10,000 Island Dolphin Project
On December 28, as the Dolphin Explorer was returning to the dock from its morning trip we paused for one more sighting. This time something didn't appear right about one of the dolphins. Rangle, a dolphin we first identified in 2006 was milling around and staying at the surface rather more than is normal, as her two year old calf swam nearby.
At first glance, she appeared to have something on her head, but after a second sighting during the afternoon trip and a closer look at photos, it became obvious that she had sustained a rather gruesome injury to her head, specifically to a bulbous structure called the melon that projects outward from the skull.
As with Seymour, we reported her condition to Blair Mase, the Marine Mammal Stranding Coordinator for NOAA. Blair confirmed that a boater had reported accidentally striking a dolphin and asked that we pass on any photos of the injury. On December 31, she told me that another boater reported seeing Rangle at Caxambas Pass on the other side of Marco Island and that she did not appear to be doing well. Blair attempted to get someone with expertise to monitor Rangle but they were not able to be locate her to conduct the assessment at that time.
No one was terribly optimistic about her chances for survival.
Because we have a fairly extensive sighting history for Rangle in our database (195 sightings since 2006) we knew that her calf (Mocha) was approximately 2 years and 4 months old. This is significant because in our experience calves in this area generally stay with their mothers for at least three years and, in the event that Rangle did not survive her wounds, some steps might be taken to insure that this didn't become a double tragedy.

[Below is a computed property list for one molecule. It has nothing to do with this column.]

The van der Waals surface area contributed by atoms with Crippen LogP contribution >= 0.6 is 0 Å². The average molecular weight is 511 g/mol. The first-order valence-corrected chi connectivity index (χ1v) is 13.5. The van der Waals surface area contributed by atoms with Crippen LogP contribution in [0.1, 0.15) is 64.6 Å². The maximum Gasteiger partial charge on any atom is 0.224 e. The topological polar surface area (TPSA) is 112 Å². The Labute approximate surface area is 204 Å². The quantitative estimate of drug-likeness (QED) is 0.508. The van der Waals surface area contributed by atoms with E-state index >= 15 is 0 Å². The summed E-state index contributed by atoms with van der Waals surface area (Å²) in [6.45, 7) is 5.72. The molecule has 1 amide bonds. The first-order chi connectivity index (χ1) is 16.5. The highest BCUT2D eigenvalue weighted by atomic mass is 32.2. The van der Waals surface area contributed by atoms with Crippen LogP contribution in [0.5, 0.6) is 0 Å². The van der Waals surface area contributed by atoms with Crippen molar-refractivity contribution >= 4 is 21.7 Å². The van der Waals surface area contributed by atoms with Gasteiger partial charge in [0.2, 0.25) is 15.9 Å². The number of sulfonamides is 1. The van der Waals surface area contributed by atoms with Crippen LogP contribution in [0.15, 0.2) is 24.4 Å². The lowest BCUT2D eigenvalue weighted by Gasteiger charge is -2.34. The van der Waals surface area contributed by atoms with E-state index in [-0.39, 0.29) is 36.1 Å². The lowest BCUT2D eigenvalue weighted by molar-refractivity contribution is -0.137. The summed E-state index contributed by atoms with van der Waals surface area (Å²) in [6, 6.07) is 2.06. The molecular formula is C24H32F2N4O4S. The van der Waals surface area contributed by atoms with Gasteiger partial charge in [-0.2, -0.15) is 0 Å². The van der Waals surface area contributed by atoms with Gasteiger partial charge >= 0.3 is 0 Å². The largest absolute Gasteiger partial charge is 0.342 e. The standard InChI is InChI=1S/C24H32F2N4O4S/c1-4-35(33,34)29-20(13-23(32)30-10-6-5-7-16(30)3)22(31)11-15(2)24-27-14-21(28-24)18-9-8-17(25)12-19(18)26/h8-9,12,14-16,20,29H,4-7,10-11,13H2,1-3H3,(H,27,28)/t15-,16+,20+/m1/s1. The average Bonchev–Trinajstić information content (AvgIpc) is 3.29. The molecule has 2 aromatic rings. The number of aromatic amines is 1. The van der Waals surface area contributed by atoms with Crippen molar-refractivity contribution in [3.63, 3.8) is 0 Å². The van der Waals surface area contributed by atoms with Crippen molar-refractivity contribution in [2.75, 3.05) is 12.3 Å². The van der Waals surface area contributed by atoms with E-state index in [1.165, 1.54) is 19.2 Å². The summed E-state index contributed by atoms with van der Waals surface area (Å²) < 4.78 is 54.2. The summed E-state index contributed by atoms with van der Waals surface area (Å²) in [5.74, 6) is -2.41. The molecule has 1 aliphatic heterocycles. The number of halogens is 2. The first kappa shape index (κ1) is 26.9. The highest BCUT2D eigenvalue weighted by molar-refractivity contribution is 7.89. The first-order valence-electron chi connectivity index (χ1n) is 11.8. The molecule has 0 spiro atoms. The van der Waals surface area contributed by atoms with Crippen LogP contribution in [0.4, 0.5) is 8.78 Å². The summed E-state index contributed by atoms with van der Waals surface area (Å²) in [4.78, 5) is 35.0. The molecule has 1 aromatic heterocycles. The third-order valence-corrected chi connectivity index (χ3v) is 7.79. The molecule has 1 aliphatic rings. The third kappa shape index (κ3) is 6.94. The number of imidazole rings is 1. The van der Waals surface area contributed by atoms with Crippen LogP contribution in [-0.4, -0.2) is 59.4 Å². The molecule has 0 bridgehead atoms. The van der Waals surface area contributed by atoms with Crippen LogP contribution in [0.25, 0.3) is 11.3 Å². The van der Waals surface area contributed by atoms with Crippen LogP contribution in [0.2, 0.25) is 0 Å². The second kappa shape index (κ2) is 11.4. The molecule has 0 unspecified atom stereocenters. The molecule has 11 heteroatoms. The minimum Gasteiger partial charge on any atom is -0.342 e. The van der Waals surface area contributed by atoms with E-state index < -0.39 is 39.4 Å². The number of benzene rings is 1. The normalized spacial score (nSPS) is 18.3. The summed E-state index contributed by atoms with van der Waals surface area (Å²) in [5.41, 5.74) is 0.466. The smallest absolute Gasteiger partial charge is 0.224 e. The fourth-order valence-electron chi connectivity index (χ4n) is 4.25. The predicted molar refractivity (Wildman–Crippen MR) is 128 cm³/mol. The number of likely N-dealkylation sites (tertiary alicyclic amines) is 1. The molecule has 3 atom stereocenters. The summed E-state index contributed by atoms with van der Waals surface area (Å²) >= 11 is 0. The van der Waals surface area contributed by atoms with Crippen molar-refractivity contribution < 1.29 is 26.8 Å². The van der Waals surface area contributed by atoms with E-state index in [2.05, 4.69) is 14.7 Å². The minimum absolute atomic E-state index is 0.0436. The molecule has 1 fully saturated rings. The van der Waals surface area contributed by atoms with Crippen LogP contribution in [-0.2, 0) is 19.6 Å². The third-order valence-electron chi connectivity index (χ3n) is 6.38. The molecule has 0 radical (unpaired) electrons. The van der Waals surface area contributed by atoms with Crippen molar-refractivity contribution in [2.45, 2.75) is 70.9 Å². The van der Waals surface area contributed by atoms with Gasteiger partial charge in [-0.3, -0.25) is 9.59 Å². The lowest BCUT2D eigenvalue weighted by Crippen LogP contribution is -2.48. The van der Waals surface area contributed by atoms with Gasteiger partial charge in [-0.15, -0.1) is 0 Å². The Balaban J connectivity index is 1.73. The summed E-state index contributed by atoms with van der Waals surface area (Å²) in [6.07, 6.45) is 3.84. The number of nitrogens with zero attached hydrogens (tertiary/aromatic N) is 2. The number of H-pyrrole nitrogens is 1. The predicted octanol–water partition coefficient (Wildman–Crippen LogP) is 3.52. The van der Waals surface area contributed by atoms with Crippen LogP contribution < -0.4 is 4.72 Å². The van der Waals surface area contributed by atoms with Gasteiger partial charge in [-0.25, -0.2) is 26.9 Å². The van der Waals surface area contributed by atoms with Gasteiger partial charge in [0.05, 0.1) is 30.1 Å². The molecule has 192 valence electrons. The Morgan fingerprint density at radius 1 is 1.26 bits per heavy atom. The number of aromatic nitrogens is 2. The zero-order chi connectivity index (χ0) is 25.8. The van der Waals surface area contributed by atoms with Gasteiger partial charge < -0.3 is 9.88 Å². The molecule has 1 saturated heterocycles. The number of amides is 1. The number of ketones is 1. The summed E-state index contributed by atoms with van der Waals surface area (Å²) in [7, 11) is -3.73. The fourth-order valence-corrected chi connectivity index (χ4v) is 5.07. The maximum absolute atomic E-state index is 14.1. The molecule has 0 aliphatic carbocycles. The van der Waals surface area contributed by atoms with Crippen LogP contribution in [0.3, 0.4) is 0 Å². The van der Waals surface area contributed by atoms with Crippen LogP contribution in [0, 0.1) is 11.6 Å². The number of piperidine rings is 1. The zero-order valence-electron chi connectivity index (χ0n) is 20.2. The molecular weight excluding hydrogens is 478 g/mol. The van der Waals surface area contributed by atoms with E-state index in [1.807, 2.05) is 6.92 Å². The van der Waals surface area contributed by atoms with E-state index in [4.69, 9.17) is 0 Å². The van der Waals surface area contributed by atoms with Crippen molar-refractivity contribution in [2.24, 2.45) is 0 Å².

Almost two weeks passed and all of us feared the worse, when at the outset of our afternoon trip of January 12, we encountered Rangle, her calf and two other dolphins in Factory Bay near the Marco River Marina. The injury still looked ghastly though perhaps not so much as the first time we saw her and she appeared to be swimming more normally (diving and surfacing rather than staying at the surface.)
And this time her calf, rather than simply milling about in the vicinity stayed very near her mother and the two animals coordinated their movements which I saw as a hopeful sign.
Later in the trip we encountered Rangle again. She, Mocha and a third dolphin had moved up the Marco River and made the turn into the inter-coastal waterway.
I am not sure what plans, if any, are in the works to intervene on Rangle's behalf but I will report any news in this regard as well as future sightings when they occur.